Belly fat in men: Why weight loss matters
Belly fat is nothing to joke about. Find out what causes belly fat, the health risks it poses for men and what you can do to lose the extra pounds.By Mayo Clinic Staff
If you're carrying a few extra pounds, you're not alone. But this is one case where following the crowd isn't a good idea. Carrying extra weight — especially belly fat — can be risky.
Belly fat is a more dangerous fat
Subcutaneous fat is the belly fat you can feel if you pinch excess skin and tissue around your middle. Visceral fat is belly fat that accumulates in your abdomen in the spaces between your organs. Too much visceral fat is strongly linked with a greater risk of serious health problems.
The trouble with belly fat is that it's not limited to the extra layer of padding located just below the skin (subcutaneous fat). It also includes visceral fat — which lies deep inside your abdomen, surrounding your internal organs.
Regardless of your overall weight, having a large amount of belly fat increases your risk of:
- Cardiovascular disease
- Insulin resistance and type 2 diabetes
- Colorectal cancer
- Sleep apnea
- Premature death from any cause
- High blood pressure
Age and genetics may contribute to gaining belly fat
Your weight is largely determined by three main factors:
- How many calories you consume during the day
- How many calories you burn off through daily exercise
- Your age
If you eat too much and exercise too little, you're likely to pack on excess pounds — including belly fat.
Getting older plays a role too. As you age, you lose muscle — especially if you're not physically active. Loss of muscle mass decreases how quickly your body uses calories, which can make it more challenging to maintain a healthy weight. According to the 2015-2020 Dietary Guidelines for Americans, men in their 50s need about 200 fewer calories daily than they do in their 30s due to this muscle loss.
Your genes also can contribute to your chances of being overweight or obese, as well as play a role in where you store fat. However, balancing the calories you consume with activity can help prevent weight gain, despite your age and genetics.
Alcohol's calories contribute to beer belly
Drinking excess alcohol can give you a beer belly, but beer alone isn't to blame. Drinking too much alcohol of any kind can increase belly fat, because alcohol contains calories. If you drink alcohol, do so only in moderation.
For men age 65 and younger, moderation means up to two drinks a day. For men older than age 65, it means up to one drink a day. The less you drink, the fewer calories you'll consume and the less likely you'll be to gain belly fat.
Determining your belly size
So how do you know if you have too much belly fat? Measure your waist:
- Stand and place a tape measure around your bare stomach, just above your hipbone.
- Pull the tape measure until it fits snugly around you, but doesn't push into your skin. Make sure the tape measure is level all the way around.
- Relax, exhale and measure your waist, resisting the urge to suck in your stomach.
For men, a waist measurement of more than 40 inches (102 centimeters) indicates an unhealthy concentration of belly fat and a greater risk of health problems.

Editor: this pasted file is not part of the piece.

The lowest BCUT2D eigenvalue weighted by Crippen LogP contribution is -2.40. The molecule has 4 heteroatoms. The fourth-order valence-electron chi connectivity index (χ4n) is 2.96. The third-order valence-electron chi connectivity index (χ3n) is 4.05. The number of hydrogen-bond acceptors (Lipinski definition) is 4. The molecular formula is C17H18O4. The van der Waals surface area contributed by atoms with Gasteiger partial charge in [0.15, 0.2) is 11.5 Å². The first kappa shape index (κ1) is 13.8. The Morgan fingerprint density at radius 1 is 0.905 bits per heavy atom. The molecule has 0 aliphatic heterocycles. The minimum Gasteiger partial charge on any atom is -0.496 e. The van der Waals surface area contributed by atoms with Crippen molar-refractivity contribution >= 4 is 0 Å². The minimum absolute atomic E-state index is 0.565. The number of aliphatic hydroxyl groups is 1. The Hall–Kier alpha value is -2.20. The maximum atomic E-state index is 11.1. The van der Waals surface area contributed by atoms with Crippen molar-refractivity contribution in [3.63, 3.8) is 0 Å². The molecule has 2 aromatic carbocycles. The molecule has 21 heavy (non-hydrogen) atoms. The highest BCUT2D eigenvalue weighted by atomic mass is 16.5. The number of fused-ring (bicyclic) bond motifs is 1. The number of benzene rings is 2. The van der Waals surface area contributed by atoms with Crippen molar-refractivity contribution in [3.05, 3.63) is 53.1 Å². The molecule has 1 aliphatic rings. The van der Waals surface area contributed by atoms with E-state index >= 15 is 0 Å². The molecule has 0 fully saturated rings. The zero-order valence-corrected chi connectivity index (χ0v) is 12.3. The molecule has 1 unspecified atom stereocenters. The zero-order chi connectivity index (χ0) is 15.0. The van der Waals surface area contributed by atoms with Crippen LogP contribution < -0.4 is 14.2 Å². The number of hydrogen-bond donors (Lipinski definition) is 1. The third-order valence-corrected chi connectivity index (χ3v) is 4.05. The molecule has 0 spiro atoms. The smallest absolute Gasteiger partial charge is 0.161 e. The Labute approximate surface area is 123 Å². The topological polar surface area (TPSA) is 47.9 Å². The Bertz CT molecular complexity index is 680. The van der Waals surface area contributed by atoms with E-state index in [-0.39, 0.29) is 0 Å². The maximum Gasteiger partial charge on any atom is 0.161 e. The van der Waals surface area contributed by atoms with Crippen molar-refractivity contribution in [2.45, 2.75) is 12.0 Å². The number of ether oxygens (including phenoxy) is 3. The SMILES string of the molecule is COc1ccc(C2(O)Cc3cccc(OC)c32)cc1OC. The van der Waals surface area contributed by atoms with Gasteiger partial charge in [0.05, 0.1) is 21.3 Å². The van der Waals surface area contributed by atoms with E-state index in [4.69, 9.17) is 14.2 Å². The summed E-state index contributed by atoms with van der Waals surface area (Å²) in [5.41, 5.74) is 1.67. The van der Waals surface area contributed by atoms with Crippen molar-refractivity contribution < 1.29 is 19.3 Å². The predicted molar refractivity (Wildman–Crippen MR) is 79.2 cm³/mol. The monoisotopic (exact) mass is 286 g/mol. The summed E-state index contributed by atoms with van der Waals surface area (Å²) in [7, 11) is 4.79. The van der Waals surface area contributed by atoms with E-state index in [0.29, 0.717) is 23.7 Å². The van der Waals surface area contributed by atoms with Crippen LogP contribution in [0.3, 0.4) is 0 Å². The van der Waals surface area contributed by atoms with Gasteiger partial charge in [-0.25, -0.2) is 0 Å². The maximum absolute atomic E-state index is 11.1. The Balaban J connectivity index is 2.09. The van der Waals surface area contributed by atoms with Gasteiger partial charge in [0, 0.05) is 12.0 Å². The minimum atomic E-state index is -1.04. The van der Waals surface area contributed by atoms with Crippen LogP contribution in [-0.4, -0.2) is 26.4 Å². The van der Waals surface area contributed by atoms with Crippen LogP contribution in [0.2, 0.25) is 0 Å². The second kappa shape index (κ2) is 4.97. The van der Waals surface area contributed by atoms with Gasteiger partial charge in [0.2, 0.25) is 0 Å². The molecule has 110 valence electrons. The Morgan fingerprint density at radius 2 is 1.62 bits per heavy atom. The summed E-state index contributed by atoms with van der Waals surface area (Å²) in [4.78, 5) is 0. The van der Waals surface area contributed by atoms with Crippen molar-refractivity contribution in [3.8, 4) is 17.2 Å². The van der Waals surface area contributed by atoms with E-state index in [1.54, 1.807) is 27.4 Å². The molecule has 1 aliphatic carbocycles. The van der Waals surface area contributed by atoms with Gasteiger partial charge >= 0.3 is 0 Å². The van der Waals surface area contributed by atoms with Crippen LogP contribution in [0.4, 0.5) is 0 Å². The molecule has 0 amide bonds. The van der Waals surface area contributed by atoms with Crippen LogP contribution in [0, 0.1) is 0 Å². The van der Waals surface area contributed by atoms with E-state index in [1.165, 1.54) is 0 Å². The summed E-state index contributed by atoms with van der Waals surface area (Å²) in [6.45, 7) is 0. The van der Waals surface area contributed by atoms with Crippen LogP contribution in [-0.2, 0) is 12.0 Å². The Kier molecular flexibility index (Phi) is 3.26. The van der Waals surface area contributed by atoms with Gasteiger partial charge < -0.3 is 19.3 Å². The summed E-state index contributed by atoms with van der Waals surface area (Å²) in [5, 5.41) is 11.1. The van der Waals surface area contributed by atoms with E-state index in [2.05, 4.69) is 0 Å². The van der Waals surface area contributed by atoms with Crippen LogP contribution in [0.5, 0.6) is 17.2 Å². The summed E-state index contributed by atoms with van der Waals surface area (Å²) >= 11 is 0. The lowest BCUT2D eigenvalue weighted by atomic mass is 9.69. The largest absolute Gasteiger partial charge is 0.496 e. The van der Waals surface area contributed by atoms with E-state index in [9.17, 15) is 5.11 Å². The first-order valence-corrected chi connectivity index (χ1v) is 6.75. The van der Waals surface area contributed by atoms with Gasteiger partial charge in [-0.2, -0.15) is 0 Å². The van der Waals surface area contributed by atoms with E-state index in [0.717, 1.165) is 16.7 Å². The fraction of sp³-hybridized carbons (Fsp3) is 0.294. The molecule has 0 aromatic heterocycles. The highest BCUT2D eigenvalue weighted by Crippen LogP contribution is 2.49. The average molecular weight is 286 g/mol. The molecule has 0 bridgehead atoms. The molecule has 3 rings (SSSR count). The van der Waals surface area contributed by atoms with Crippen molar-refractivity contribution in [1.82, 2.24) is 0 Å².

Losing weight and exercising will shrink your middle
You can tone abdominal muscles with crunches or other targeted abdominal exercises, but just doing these exercises won't get rid of belly fat. However, visceral fat responds to the same diet and exercise strategies that can help you shed excess pounds and lower your total body fat. To battle the bulge:
- Eat a healthy diet. Focus on plant-based foods, such as fruits, vegetables and whole grains. Choose lean sources of protein such as fish and low-fat dairy products. Limit saturated fat, found in meat and high-fat dairy products, such as cheese and butter. Also limit processed meats. Choose moderate amounts of monounsaturated and polyunsaturated fats — found in fish, nuts and certain vegetable oils — instead.
- Keep portion sizes in check. Even when you're making healthy choices, calories add up. At home, slim down your portion sizes. In restaurants, share meals — or eat half your meal and take the rest home.
- Replace sugary beverages. Drink water or beverages with artificial sweetener instead.
Include physical activity in your daily routine. For most healthy adults, the Department of Health and Human Services recommends moderate aerobic activity, such as brisk walking, for at least 150 minutes a week or vigorous aerobic activity, such as running, for at least 75 minutes a week.
In addition, strength training exercises are recommended at least twice a week. If you want to lose weight or meet specific fitness goals, you might need to exercise more.
Losing belly fat takes effort and patience. To lose excess fat and keep it from coming back, aim for slow and steady weight loss. Consult your doctor for help getting started and staying on track.
June 13, 2019
See more In-depth
- Perreault L, et al. Obesity in adults: Prevalence, screening, and evaluation. https://www.uptodate.com/contents/search. Accessed May 10, 2019.
- Understanding adult overweight and obesity. National Institute of Diabetes and Digestive and Kidney Disorders. https://www.niddk.nih.gov/health-information/weight-management/adult-overweight-obesity/all-content. Accessed May 10, 2019.
- AskMayoExpert. Obesity (adult). Rochester, Minn.: Mayo Foundation for Medical Education and Research; 2018.
- 2015-2020 Dietary Guidelines for Americans. U.S. Department of Health and Human Services and U.S. Department of Agriculture. http://health.gov/dietaryguidelines/2015/guidelines. Accessed May 21, 2019.
- Physical Activity Guidelines for Americans, 2nd ed. U.S. Department of Health and Human Services. https://health.gov/paguidelines/second-edition. Accessed May 21, 2019.